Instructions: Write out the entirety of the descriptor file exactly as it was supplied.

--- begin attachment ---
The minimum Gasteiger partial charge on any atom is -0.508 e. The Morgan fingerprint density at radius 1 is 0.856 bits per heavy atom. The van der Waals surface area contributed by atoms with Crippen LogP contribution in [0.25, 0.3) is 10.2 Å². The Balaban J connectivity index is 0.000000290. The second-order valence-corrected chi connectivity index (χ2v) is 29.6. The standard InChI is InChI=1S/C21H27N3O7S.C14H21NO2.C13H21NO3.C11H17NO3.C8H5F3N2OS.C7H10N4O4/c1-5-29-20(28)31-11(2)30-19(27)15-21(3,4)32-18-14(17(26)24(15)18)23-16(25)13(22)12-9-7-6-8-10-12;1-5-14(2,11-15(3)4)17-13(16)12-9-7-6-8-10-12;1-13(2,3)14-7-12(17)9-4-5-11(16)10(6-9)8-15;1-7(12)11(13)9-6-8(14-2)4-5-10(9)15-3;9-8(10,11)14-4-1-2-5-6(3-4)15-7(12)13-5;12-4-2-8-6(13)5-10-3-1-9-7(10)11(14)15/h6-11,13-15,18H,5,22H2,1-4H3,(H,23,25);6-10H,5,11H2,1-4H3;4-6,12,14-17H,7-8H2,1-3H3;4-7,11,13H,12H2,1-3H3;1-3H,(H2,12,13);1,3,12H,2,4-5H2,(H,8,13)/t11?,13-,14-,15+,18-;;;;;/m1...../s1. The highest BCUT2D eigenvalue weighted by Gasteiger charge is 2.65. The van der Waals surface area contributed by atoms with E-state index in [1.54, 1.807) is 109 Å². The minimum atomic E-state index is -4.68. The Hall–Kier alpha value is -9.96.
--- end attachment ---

The minimum Gasteiger partial charge on any atom is -0.508 e. The Morgan fingerprint density at radius 1 is 0.856 bits per heavy atom. The van der Waals surface area contributed by atoms with Crippen LogP contribution in [0.25, 0.3) is 10.2 Å². The Balaban J connectivity index is 0.000000290. The second-order valence-corrected chi connectivity index (χ2v) is 29.6. The standard InChI is InChI=1S/C21H27N3O7S.C14H21NO2.C13H21NO3.C11H17NO3.C8H5F3N2OS.C7H10N4O4/c1-5-29-20(28)31-11(2)30-19(27)15-21(3,4)32-18-14(17(26)24(15)18)23-16(25)13(22)12-9-7-6-8-10-12;1-5-14(2,11-15(3)4)17-13(16)12-9-7-6-8-10-12;1-13(2,3)14-7-12(17)9-4-5-11(16)10(6-9)8-15;1-7(12)11(13)9-6-8(14-2)4-5-10(9)15-3;9-8(10,11)14-4-1-2-5-6(3-4)15-7(12)13-5;12-4-2-8-6(13)5-10-3-1-9-7(10)11(14)15/h6-11,13-15,18H,5,22H2,1-4H3,(H,23,25);6-10H,5,11H2,1-4H3;4-6,12,14-17H,7-8H2,1-3H3;4-7,11,13H,12H2,1-3H3;1-3H,(H2,12,13);1,3,12H,2,4-5H2,(H,8,13)/t11?,13-,14-,15+,18-;;;;;/m1...../s1. The highest BCUT2D eigenvalue weighted by Gasteiger charge is 2.65. The van der Waals surface area contributed by atoms with E-state index in [1.54, 1.807) is 109 Å². The minimum atomic E-state index is -4.68. The Hall–Kier alpha value is -9.96.